Trump Phone Calls Add to Lingering Questions About Russian Interference
WASHINGTON — More than 200 pages into a sprawling, 1,000-page report on Russian election interference, the Senate Intelligence Committee made a startling conclusion endorsed by both Republicans and Democrats: Donald J. Trump knew of and discussed stolen Democratic emails at critical points late in his 2016 presidential campaign.
The Republican-led committee rejected Mr. Trump’s statement to prosecutors investigating Russia’s interference that he did not recall conversations with his longtime friend Roger J. Stone Jr. about the emails, which were later released by WikiLeaks. Senators leveled a blunt assessment: “Despite Trump’s recollection, the committee assesses that Trump did, in fact, speak with Stone about WikiLeaks and with members of his campaign about Stone’s access to WikiLeaks on multiple occasions.”
The senators did not accuse Mr. Trump of lying in their report, released Tuesday, the fifth and final volume from a three-year investigation that laid out extensive contacts between Trump advisers and Russians. But the report detailed even more of the president’s conversations with Mr. Stone than were previously known, renewing questions about whether Mr. Trump was truthful with investigators for the special counsel, Robert S. Mueller III, or misled them, much as prosecutors convinced jurors that Mr. Stone himself misled congressional investigators about his efforts to contact WikiLeaks.
The committee’s doubts are significant because the stolen emails were one of the major operations in Russia’s 2016 assault on American democracy, and a central question that remains even after years of intense scrutiny is what the Trump campaign knew, if anything, about the Kremlin’s plans. Mr. Stone, a onetime campaign adviser who promoted his connections to WikiLeaks to other Trump aides, has maintained that he did not know Russia was behind the stolen emails.
But the Senate report made clear that WikiLeaks, at least, “very likely” knew the emails were coming from Russian intelligence, and that Mr. Stone knew about the most critical WikiLeaks release before it happened.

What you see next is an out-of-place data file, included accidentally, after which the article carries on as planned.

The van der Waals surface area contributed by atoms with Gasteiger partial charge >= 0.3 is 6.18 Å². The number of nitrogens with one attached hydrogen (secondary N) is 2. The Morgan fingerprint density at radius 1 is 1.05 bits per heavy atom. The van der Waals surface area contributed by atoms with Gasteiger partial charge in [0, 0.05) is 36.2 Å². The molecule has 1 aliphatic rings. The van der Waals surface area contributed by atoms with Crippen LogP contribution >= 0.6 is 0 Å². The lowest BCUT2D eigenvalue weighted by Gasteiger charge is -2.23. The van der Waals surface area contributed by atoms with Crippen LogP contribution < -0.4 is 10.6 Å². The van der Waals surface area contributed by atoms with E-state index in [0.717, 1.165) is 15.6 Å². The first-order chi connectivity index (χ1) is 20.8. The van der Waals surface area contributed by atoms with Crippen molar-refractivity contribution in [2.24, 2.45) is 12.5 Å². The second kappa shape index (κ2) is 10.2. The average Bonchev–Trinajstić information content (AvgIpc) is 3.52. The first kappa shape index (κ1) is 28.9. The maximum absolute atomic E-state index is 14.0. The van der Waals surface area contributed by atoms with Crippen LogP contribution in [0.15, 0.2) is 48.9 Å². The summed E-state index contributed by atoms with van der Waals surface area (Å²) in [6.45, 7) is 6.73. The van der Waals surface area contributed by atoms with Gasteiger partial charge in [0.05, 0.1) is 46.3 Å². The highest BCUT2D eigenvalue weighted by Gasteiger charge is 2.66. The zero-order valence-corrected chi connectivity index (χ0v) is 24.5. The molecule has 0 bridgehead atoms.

Mr. Stone categorically denied that he had ever discussed WikiLeaks with Mr. Trump. “The report is rife with inaccuracies,” Mr. Stone said in an interview on Wednesday. He said he had counted 1,098 mentions of his name in the report and footnotes and was about halfway through reviewing them.
The Intelligence Committee provided new details about conversations between the two men in 2016, including calls in late September and early October as chatter intensified about Russia’s operations and WikiLeaks’ plans. Ultimately, the site released hacked Democratic emails on Oct. 7, 2016, about an hour after the presidential race was upended by The Washington Post’s publication of archived “Access Hollywood” footage of Mr. Trump boasting about assaulting women.
Notably, the evidence was enough for senators in the president’s own party to sign off on a report suggesting that he may have stonewalled prosecutors and clearly laid out evidence of cooperation between a high-ranking member of the Trump campaign — its onetime chairman Paul Manafort — and a Russian intelligence officer.
Despite voting to endorse and release the reports, Republicans were reluctant to discuss it publicly. Aides to Senator Marco Rubio of Florida, the acting chairman of the committee, and Senator Richard M. Burr of North Carolina, his predecessor, who stepped down after the F.B.I. began investigating his stock trades, declined interview requests to discuss the issue on Wednesday. Aides for six other Republicans on the committee said their bosses were unavailable or did not respond to requests for comment.
The findings of the Senate report also raised new questions about Mr. Trump’s decision last month to commute the sentence of Mr. Stone, who was convicted last year of seven felonies in a bid to thwart a separate congressional inquiry that threatened the president. Mr. Stone denied that he or his lawyers had ever discussed a pardon or commutation with Mr. Trump in return for not speaking against him. “Silence about what? Categorically false,” he said. “I comport with his claim that we did not discuss WikiLeaks because we did not.”
The report also served as a reminder that Mr. Mueller did not subpoena Mr. Trump, instead accepting written answers from him.